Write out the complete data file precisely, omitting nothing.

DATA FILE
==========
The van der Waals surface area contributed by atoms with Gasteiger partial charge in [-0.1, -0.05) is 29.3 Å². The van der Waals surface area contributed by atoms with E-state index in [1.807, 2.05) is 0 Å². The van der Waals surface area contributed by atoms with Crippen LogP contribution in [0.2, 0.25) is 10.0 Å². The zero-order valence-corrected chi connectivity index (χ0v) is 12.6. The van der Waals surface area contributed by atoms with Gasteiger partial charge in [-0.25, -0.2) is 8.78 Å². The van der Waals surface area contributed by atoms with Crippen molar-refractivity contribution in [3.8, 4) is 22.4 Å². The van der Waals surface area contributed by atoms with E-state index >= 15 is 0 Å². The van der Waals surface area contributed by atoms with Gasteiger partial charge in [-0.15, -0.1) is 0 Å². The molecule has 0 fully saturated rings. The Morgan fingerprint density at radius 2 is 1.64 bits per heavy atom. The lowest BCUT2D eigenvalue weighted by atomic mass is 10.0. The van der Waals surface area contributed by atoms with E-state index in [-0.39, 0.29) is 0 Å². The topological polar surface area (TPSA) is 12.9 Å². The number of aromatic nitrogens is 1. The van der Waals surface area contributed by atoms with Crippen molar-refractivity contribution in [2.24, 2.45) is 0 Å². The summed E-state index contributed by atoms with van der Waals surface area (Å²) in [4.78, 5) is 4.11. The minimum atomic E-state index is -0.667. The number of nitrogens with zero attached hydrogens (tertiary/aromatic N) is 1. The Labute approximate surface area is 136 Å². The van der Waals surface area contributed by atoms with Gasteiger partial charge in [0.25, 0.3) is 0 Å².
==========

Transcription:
The van der Waals surface area contributed by atoms with Gasteiger partial charge in [-0.1, -0.05) is 29.3 Å². The van der Waals surface area contributed by atoms with E-state index in [1.807, 2.05) is 0 Å². The van der Waals surface area contributed by atoms with Crippen LogP contribution in [0.2, 0.25) is 10.0 Å². The zero-order valence-corrected chi connectivity index (χ0v) is 12.6. The van der Waals surface area contributed by atoms with Gasteiger partial charge in [-0.25, -0.2) is 8.78 Å². The van der Waals surface area contributed by atoms with Crippen molar-refractivity contribution in [3.8, 4) is 22.4 Å². The van der Waals surface area contributed by atoms with E-state index >= 15 is 0 Å². The van der Waals surface area contributed by atoms with Gasteiger partial charge in [-0.15, -0.1) is 0 Å². The molecule has 0 fully saturated rings. The Morgan fingerprint density at radius 2 is 1.64 bits per heavy atom. The lowest BCUT2D eigenvalue weighted by atomic mass is 10.0. The van der Waals surface area contributed by atoms with E-state index in [-0.39, 0.29) is 0 Å². The topological polar surface area (TPSA) is 12.9 Å². The number of aromatic nitrogens is 1. The van der Waals surface area contributed by atoms with Crippen molar-refractivity contribution in [2.24, 2.45) is 0 Å². The summed E-state index contributed by atoms with van der Waals surface area (Å²) in [4.78, 5) is 4.11. The minimum atomic E-state index is -0.667. The number of nitrogens with zero attached hydrogens (tertiary/aromatic N) is 1. The Labute approximate surface area is 136 Å². The van der Waals surface area contributed by atoms with Gasteiger partial charge in [0.25, 0.3) is 0 Å².